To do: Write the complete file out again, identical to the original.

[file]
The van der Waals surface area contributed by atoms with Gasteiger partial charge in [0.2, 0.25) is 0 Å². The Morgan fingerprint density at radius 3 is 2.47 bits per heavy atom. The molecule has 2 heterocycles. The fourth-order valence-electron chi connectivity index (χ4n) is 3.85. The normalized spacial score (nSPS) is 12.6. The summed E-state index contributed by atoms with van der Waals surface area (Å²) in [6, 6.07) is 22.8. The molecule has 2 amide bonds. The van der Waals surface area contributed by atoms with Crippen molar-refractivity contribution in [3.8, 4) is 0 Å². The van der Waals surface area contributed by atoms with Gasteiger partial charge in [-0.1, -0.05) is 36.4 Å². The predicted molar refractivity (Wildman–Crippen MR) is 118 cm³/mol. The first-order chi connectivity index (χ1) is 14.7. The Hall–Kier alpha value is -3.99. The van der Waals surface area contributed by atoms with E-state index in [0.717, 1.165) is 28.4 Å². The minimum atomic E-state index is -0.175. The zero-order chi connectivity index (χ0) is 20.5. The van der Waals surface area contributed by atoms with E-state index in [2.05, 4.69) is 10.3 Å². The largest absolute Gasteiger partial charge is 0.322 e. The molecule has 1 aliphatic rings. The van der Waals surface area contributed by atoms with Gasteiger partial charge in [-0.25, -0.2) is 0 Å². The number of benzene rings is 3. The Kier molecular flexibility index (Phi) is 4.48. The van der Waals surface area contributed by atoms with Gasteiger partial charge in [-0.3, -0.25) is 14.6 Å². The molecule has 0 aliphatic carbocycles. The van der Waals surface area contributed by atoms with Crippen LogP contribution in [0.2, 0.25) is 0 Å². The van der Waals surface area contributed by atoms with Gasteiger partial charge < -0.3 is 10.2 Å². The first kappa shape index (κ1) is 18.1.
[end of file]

The van der Waals surface area contributed by atoms with Gasteiger partial charge in [0.2, 0.25) is 0 Å². The Morgan fingerprint density at radius 3 is 2.47 bits per heavy atom. The molecule has 2 heterocycles. The fourth-order valence-electron chi connectivity index (χ4n) is 3.85. The normalized spacial score (nSPS) is 12.6. The summed E-state index contributed by atoms with van der Waals surface area (Å²) in [6, 6.07) is 22.8. The molecule has 2 amide bonds. The van der Waals surface area contributed by atoms with Crippen molar-refractivity contribution in [3.8, 4) is 0 Å². The van der Waals surface area contributed by atoms with Gasteiger partial charge in [-0.1, -0.05) is 36.4 Å². The predicted molar refractivity (Wildman–Crippen MR) is 118 cm³/mol. The first-order chi connectivity index (χ1) is 14.7. The Hall–Kier alpha value is -3.99. The van der Waals surface area contributed by atoms with E-state index in [0.717, 1.165) is 28.4 Å². The minimum atomic E-state index is -0.175. The zero-order chi connectivity index (χ0) is 20.5. The van der Waals surface area contributed by atoms with E-state index in [2.05, 4.69) is 10.3 Å². The largest absolute Gasteiger partial charge is 0.322 e. The molecule has 1 aliphatic rings. The van der Waals surface area contributed by atoms with Gasteiger partial charge in [-0.25, -0.2) is 0 Å². The number of benzene rings is 3. The Kier molecular flexibility index (Phi) is 4.48. The van der Waals surface area contributed by atoms with Gasteiger partial charge in [-0.3, -0.25) is 14.6 Å². The molecule has 0 aliphatic carbocycles. The van der Waals surface area contributed by atoms with Crippen LogP contribution in [0.2, 0.25) is 0 Å². The van der Waals surface area contributed by atoms with Gasteiger partial charge < -0.3 is 10.2 Å². The first kappa shape index (κ1) is 18.1.